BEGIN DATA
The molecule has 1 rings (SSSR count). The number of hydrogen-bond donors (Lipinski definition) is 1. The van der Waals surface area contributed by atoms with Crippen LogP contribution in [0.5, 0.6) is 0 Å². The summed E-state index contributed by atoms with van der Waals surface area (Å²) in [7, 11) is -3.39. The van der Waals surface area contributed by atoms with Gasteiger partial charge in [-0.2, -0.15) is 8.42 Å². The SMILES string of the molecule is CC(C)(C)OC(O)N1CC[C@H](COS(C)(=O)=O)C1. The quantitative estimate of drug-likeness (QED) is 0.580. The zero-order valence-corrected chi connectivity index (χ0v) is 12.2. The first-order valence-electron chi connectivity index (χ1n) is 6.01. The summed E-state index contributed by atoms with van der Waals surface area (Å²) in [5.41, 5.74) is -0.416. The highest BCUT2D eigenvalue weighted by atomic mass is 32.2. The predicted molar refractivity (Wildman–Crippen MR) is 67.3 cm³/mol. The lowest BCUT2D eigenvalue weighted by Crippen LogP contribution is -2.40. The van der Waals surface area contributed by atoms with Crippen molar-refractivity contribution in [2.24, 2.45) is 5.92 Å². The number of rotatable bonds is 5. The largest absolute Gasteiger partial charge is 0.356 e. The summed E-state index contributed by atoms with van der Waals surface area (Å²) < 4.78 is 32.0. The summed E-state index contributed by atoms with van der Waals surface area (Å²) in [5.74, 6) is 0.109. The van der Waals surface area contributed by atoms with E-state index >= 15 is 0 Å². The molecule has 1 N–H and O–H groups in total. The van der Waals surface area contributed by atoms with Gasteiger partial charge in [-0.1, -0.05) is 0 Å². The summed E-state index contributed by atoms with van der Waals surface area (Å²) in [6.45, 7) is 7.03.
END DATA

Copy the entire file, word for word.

The molecule has 1 rings (SSSR count). The number of hydrogen-bond donors (Lipinski definition) is 1. The van der Waals surface area contributed by atoms with Crippen LogP contribution in [0.5, 0.6) is 0 Å². The summed E-state index contributed by atoms with van der Waals surface area (Å²) in [7, 11) is -3.39. The van der Waals surface area contributed by atoms with Gasteiger partial charge in [-0.2, -0.15) is 8.42 Å². The SMILES string of the molecule is CC(C)(C)OC(O)N1CC[C@H](COS(C)(=O)=O)C1. The quantitative estimate of drug-likeness (QED) is 0.580. The zero-order valence-corrected chi connectivity index (χ0v) is 12.2. The first-order valence-electron chi connectivity index (χ1n) is 6.01. The summed E-state index contributed by atoms with van der Waals surface area (Å²) in [5.41, 5.74) is -0.416. The highest BCUT2D eigenvalue weighted by atomic mass is 32.2. The predicted molar refractivity (Wildman–Crippen MR) is 67.3 cm³/mol. The lowest BCUT2D eigenvalue weighted by Crippen LogP contribution is -2.40. The van der Waals surface area contributed by atoms with Crippen molar-refractivity contribution in [2.24, 2.45) is 5.92 Å². The number of rotatable bonds is 5. The largest absolute Gasteiger partial charge is 0.356 e. The summed E-state index contributed by atoms with van der Waals surface area (Å²) < 4.78 is 32.0. The summed E-state index contributed by atoms with van der Waals surface area (Å²) in [5.74, 6) is 0.109. The van der Waals surface area contributed by atoms with E-state index >= 15 is 0 Å². The molecule has 1 N–H and O–H groups in total. The van der Waals surface area contributed by atoms with Gasteiger partial charge in [-0.1, -0.05) is 0 Å². The summed E-state index contributed by atoms with van der Waals surface area (Å²) in [6.45, 7) is 7.03.